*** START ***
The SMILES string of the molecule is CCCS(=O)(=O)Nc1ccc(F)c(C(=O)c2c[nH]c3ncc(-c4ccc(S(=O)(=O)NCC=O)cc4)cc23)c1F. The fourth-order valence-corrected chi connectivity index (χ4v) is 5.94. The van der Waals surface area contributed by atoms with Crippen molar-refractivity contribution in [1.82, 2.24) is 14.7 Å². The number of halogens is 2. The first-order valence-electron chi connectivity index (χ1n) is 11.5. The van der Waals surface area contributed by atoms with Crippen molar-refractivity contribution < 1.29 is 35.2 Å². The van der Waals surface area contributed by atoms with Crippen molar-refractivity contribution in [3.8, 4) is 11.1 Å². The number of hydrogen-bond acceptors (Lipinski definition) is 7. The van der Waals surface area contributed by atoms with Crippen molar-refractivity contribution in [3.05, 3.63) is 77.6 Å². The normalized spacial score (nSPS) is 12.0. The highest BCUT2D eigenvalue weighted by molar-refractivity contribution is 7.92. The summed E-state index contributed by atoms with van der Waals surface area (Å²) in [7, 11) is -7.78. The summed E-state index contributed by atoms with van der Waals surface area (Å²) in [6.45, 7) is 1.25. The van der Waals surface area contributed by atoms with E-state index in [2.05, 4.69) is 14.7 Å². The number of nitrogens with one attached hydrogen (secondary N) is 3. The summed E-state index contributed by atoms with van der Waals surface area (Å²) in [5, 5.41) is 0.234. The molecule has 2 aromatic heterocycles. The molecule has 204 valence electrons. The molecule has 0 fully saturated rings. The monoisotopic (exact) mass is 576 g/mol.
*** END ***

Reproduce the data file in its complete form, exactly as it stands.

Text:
The SMILES string of the molecule is CCCS(=O)(=O)Nc1ccc(F)c(C(=O)c2c[nH]c3ncc(-c4ccc(S(=O)(=O)NCC=O)cc4)cc23)c1F. The fourth-order valence-corrected chi connectivity index (χ4v) is 5.94. The van der Waals surface area contributed by atoms with Crippen molar-refractivity contribution in [1.82, 2.24) is 14.7 Å². The number of halogens is 2. The first-order valence-electron chi connectivity index (χ1n) is 11.5. The van der Waals surface area contributed by atoms with Crippen molar-refractivity contribution < 1.29 is 35.2 Å². The van der Waals surface area contributed by atoms with Crippen molar-refractivity contribution in [3.8, 4) is 11.1 Å². The number of hydrogen-bond acceptors (Lipinski definition) is 7. The van der Waals surface area contributed by atoms with Crippen molar-refractivity contribution in [3.05, 3.63) is 77.6 Å². The normalized spacial score (nSPS) is 12.0. The highest BCUT2D eigenvalue weighted by molar-refractivity contribution is 7.92. The summed E-state index contributed by atoms with van der Waals surface area (Å²) in [7, 11) is -7.78. The summed E-state index contributed by atoms with van der Waals surface area (Å²) in [6.45, 7) is 1.25. The van der Waals surface area contributed by atoms with E-state index in [2.05, 4.69) is 14.7 Å². The number of nitrogens with one attached hydrogen (secondary N) is 3. The summed E-state index contributed by atoms with van der Waals surface area (Å²) in [5, 5.41) is 0.234. The molecule has 2 aromatic heterocycles. The molecule has 204 valence electrons. The molecule has 0 fully saturated rings. The monoisotopic (exact) mass is 576 g/mol.